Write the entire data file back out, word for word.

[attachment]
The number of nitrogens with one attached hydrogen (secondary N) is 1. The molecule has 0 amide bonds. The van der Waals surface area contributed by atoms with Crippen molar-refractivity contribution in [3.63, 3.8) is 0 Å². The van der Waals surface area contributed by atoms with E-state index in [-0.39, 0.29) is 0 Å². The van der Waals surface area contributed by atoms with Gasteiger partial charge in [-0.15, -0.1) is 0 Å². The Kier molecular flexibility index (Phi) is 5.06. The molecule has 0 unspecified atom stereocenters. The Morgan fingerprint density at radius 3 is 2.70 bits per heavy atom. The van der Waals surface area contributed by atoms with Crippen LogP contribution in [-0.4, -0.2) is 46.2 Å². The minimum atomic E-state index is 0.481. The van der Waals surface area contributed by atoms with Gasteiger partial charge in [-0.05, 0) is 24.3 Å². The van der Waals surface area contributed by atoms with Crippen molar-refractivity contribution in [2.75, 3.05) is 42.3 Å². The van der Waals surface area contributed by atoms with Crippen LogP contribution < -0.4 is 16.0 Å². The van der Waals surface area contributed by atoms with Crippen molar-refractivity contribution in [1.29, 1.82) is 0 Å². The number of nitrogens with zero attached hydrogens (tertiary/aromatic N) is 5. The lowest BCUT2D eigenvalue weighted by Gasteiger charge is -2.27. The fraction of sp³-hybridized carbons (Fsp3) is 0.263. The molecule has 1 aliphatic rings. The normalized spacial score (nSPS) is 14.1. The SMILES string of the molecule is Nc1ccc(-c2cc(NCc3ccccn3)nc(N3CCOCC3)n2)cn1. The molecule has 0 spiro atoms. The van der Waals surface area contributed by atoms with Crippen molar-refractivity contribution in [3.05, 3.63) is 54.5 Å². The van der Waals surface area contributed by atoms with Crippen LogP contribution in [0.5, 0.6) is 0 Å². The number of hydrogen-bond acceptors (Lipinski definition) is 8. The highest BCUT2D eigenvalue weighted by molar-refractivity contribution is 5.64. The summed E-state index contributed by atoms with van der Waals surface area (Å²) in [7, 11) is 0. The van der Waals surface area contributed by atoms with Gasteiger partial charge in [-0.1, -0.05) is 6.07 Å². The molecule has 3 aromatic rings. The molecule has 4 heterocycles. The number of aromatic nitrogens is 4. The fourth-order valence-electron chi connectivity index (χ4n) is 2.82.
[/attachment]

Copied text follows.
The number of nitrogens with one attached hydrogen (secondary N) is 1. The molecule has 0 amide bonds. The van der Waals surface area contributed by atoms with Crippen molar-refractivity contribution in [3.63, 3.8) is 0 Å². The van der Waals surface area contributed by atoms with E-state index in [-0.39, 0.29) is 0 Å². The van der Waals surface area contributed by atoms with Gasteiger partial charge in [-0.15, -0.1) is 0 Å². The Kier molecular flexibility index (Phi) is 5.06. The molecule has 0 unspecified atom stereocenters. The Morgan fingerprint density at radius 3 is 2.70 bits per heavy atom. The van der Waals surface area contributed by atoms with Crippen LogP contribution in [-0.4, -0.2) is 46.2 Å². The minimum atomic E-state index is 0.481. The van der Waals surface area contributed by atoms with Gasteiger partial charge in [-0.05, 0) is 24.3 Å². The van der Waals surface area contributed by atoms with Crippen molar-refractivity contribution in [2.75, 3.05) is 42.3 Å². The van der Waals surface area contributed by atoms with Crippen LogP contribution < -0.4 is 16.0 Å². The van der Waals surface area contributed by atoms with Crippen molar-refractivity contribution in [1.29, 1.82) is 0 Å². The number of nitrogens with zero attached hydrogens (tertiary/aromatic N) is 5. The lowest BCUT2D eigenvalue weighted by Gasteiger charge is -2.27. The fraction of sp³-hybridized carbons (Fsp3) is 0.263. The molecule has 1 aliphatic rings. The normalized spacial score (nSPS) is 14.1. The SMILES string of the molecule is Nc1ccc(-c2cc(NCc3ccccn3)nc(N3CCOCC3)n2)cn1. The molecule has 0 spiro atoms. The van der Waals surface area contributed by atoms with Crippen molar-refractivity contribution in [3.05, 3.63) is 54.5 Å². The van der Waals surface area contributed by atoms with Crippen LogP contribution in [0.5, 0.6) is 0 Å². The number of hydrogen-bond acceptors (Lipinski definition) is 8. The highest BCUT2D eigenvalue weighted by molar-refractivity contribution is 5.64. The summed E-state index contributed by atoms with van der Waals surface area (Å²) in [7, 11) is 0. The van der Waals surface area contributed by atoms with Gasteiger partial charge in [-0.1, -0.05) is 6.07 Å². The molecule has 3 aromatic rings. The molecule has 4 heterocycles. The number of aromatic nitrogens is 4. The fourth-order valence-electron chi connectivity index (χ4n) is 2.82.